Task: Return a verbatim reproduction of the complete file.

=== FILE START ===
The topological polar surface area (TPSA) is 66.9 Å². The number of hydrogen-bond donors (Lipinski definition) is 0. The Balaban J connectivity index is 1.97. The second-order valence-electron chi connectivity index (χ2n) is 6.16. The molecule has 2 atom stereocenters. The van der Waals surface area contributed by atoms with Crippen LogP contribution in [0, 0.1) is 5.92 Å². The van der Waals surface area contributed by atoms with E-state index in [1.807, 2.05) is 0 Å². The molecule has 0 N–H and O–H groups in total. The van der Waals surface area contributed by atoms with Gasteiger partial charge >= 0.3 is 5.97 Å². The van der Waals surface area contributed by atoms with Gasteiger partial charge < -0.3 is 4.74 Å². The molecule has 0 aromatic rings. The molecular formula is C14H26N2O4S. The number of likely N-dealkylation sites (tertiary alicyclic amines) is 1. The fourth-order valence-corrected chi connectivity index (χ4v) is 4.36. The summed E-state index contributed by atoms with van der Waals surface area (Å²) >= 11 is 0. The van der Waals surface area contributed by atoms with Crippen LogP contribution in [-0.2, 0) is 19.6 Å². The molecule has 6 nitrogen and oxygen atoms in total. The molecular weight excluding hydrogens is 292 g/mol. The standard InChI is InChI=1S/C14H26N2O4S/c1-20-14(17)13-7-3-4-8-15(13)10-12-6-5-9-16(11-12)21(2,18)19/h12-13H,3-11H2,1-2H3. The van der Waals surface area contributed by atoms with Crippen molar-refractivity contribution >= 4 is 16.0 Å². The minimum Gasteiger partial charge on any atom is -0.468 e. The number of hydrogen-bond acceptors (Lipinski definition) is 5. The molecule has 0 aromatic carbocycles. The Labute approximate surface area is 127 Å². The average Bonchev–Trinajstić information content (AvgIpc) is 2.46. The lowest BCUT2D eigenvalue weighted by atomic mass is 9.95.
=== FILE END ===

The topological polar surface area (TPSA) is 66.9 Å². The number of hydrogen-bond donors (Lipinski definition) is 0. The Balaban J connectivity index is 1.97. The second-order valence-electron chi connectivity index (χ2n) is 6.16. The molecule has 2 atom stereocenters. The van der Waals surface area contributed by atoms with Crippen LogP contribution in [0, 0.1) is 5.92 Å². The van der Waals surface area contributed by atoms with E-state index in [1.807, 2.05) is 0 Å². The molecule has 0 N–H and O–H groups in total. The van der Waals surface area contributed by atoms with Gasteiger partial charge >= 0.3 is 5.97 Å². The van der Waals surface area contributed by atoms with Gasteiger partial charge < -0.3 is 4.74 Å². The molecule has 0 aromatic rings. The molecular formula is C14H26N2O4S. The number of likely N-dealkylation sites (tertiary alicyclic amines) is 1. The fourth-order valence-corrected chi connectivity index (χ4v) is 4.36. The summed E-state index contributed by atoms with van der Waals surface area (Å²) >= 11 is 0. The van der Waals surface area contributed by atoms with Crippen LogP contribution in [-0.2, 0) is 19.6 Å². The molecule has 6 nitrogen and oxygen atoms in total. The molecular weight excluding hydrogens is 292 g/mol. The standard InChI is InChI=1S/C14H26N2O4S/c1-20-14(17)13-7-3-4-8-15(13)10-12-6-5-9-16(11-12)21(2,18)19/h12-13H,3-11H2,1-2H3. The van der Waals surface area contributed by atoms with Crippen molar-refractivity contribution >= 4 is 16.0 Å². The minimum Gasteiger partial charge on any atom is -0.468 e. The number of hydrogen-bond acceptors (Lipinski definition) is 5. The molecule has 0 aromatic carbocycles. The Labute approximate surface area is 127 Å². The average Bonchev–Trinajstić information content (AvgIpc) is 2.46. The lowest BCUT2D eigenvalue weighted by atomic mass is 9.95.